“Meth took my life. There wasn’t a second I wasn’t stealing or plotting to steal,” Beyett said, sitting at the flooring warehouse where he now works in Sonora, sleeves of faded tattoos poking through a Star Wars T-shirt that reads “best dad in the galaxy,” a gift from his daughter.

In 2020, he was granted a medical reprieve by Newsom. Beyett had applied for clemency for years and participated in rehabilitation programs, where he learned about his triggers and reconciled the mental health impacts of his childhood trauma.

He forgave his dad, who died years ago, for the abuse, and has sought forgiveness from those he has stolen from, whose sense of security he says he knows he rattled.

Now, he spends his free time hanging out with his grandchildren and fishing and panning for gold in the creeks of Tuolumne County. He plans to get married next year after meeting his fiancee through her prison ministry work.

Mostly, though, Beyett, works, trying to make up for the financial setbacks that come with decades in prison. Even as he is “full of osteoarthritis” and bone spurs that make installing floors especially difficult, he works through the pain, thankful for the income and for an employer willing to see past his criminal record.

“I can barely walk at the end of every day,” said Beyett, who recently underwent knee replacement surgery but said he refuses pain medication because of his addiction history.

Click here to read the full article in the LA Times

Jewish man dead after attack during Israel-Palestine protests in Ventura County

THOUSAND OAKS, Calif. – Southern California authorities said an elderly Jewish man who was attacked at Palestine and Israel demonstrations in Thousand Oaks over the weekend died from his injuries.

The horrific incident happened around 3 p.m. Sunday during dueling rallies near the intersection of Westlake and Thousand Oaks boulevards. Deputies with the Ventura County Sheriff’s Office were called out to the area after reports of a battery.

When they got there, they found 69-year-old Paul Kessler had fallen to the ground and was bleeding from his head. According to deputies, Kessler had been involved in “an altercation with counter-protesters.” 

Reports on social media said Kessler was holding an Israeli flag among the group of pro-Palestine demonstrators when one demonstrator allegedly hit Kessler on the head with a megaphone. The alleged hit caused Kessler to fall down and hit his head, with video posted to social media just showing Kessler on the ground holding his head after the fall.

Kessler was taken to the hospital Sunday, and on Monday, officials said he did not survive his injuries sustained in the attack. According to the VCSO, Kessler’s autopsy determined his cause of death to be a blunt-force head injury, and the manner of death was ruled a homicide.

The VCSO’s Major Crimes Bureau continues to investigate the incident and the VCSO said the office has not ruled out the possibility that the incident was a hate crime.

The person wanted in the attack has not been arrested or charged.

In a statement to FOX 11 the Jewish Federation of Greater Los Angeles said it’s “devastated” by the news, saying their “hearts are with the family of the victim.”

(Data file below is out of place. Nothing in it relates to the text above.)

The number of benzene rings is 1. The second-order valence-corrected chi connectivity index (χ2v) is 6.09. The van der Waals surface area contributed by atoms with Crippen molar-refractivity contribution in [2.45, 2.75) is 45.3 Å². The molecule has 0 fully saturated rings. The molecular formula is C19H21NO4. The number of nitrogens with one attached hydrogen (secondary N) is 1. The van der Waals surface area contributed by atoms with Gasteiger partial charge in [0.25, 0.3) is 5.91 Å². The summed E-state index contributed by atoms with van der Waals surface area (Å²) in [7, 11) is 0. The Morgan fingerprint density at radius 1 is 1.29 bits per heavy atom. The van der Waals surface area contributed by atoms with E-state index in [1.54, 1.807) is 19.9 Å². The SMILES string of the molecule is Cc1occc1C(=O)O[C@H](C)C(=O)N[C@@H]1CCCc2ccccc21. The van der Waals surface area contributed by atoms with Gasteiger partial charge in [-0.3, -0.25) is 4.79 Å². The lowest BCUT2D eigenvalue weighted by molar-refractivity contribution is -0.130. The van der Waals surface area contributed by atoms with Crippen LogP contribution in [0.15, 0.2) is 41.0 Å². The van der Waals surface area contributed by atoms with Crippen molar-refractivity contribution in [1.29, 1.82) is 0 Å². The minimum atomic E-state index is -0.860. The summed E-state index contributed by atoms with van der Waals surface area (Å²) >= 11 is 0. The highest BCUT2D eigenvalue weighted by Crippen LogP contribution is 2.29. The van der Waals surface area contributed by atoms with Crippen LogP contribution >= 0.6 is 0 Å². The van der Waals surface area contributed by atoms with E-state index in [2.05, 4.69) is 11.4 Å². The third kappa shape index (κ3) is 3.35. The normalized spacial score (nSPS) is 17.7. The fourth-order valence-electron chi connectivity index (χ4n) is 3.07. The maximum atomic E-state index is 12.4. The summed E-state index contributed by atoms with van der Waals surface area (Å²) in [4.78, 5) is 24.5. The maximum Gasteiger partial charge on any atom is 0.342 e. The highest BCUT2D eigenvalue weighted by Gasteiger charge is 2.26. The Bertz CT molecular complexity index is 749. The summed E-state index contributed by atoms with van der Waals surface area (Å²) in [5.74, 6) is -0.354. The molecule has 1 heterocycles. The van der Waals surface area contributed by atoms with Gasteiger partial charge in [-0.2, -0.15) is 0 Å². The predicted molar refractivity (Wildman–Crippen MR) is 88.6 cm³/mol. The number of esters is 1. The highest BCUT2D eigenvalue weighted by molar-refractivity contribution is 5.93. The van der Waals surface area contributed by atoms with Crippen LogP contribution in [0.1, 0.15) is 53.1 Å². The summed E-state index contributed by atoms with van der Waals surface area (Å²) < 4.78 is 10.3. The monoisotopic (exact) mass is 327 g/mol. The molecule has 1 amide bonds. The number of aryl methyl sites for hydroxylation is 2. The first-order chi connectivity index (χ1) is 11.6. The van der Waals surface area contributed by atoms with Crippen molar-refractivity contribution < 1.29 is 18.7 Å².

“Violence against our people has no place in civilized society,” the statement read. “We demand safety. We will not tolerate violence against our community. We will do everything in our power to prevent it.”

LA Mayor Karen Bass issued the following statement Tuesday:

Click here to read the full artricle in FoxNews 11

1st Person Convicted in CA of Fentanyl-Related Murder Sentenced to 15 years in Prison

PLACER COUNTY, Calif. —The man who was the first person to receive a fentanyl murder conviction in California was sentenced to 15 years in prison in Placer County on Tuesday.

Nathaniel Cabacungan, 22, was convicted of second-degree murder for the fentanyl-related death of a teenage girl from Roseville.

Roseville police said the 15-year-old girl, Jewels Wolf, was found dead in June of 2022.

Cabacungan was given an “indeterminate sentence of 15 years to life” in prison, meaning he has to serve the full 15 years before he is eligible for parole.

He was also sentenced to nine “concurrent years” for distributing narcotics to a minor. Those nine years will be served at the same time as the previous 15.

Cabacungan will remain at the Placer County Jail for the next few days until he’s taken to the California Department of Corrections. It’s not clear what state prison he’ll be placed in.

California Attorney General Rob Bonta was also at the press conference with Wolf’s family after the sentencing.

His office was directly involved in the investigation and in Cabacungan’s arrest.

“If you are pedaling fentanyl and you have conscious disregard for the life of another, you can be charged, and charged and convicted for murder, as was here,” Bonta said. “The existing law provides for that and a very strong case was built here and we will come after you.”

Jewels’ mother, Regina Chavez, said that she knew obtaining a murder conviction for a fentanyl poisoning would be an uphill battle because it would be the first for California.

“However, I knew my daughter’s case was in good hands when both District Attorney Dan Wesp and the detective assured me that they were up for the challenge to hold the defendant accountable for murder,” she said.

Chavez added that although the conviction and sentencing won’t bring Jewels back, she’s honored to know that Jewels’ story could save lives moving forward.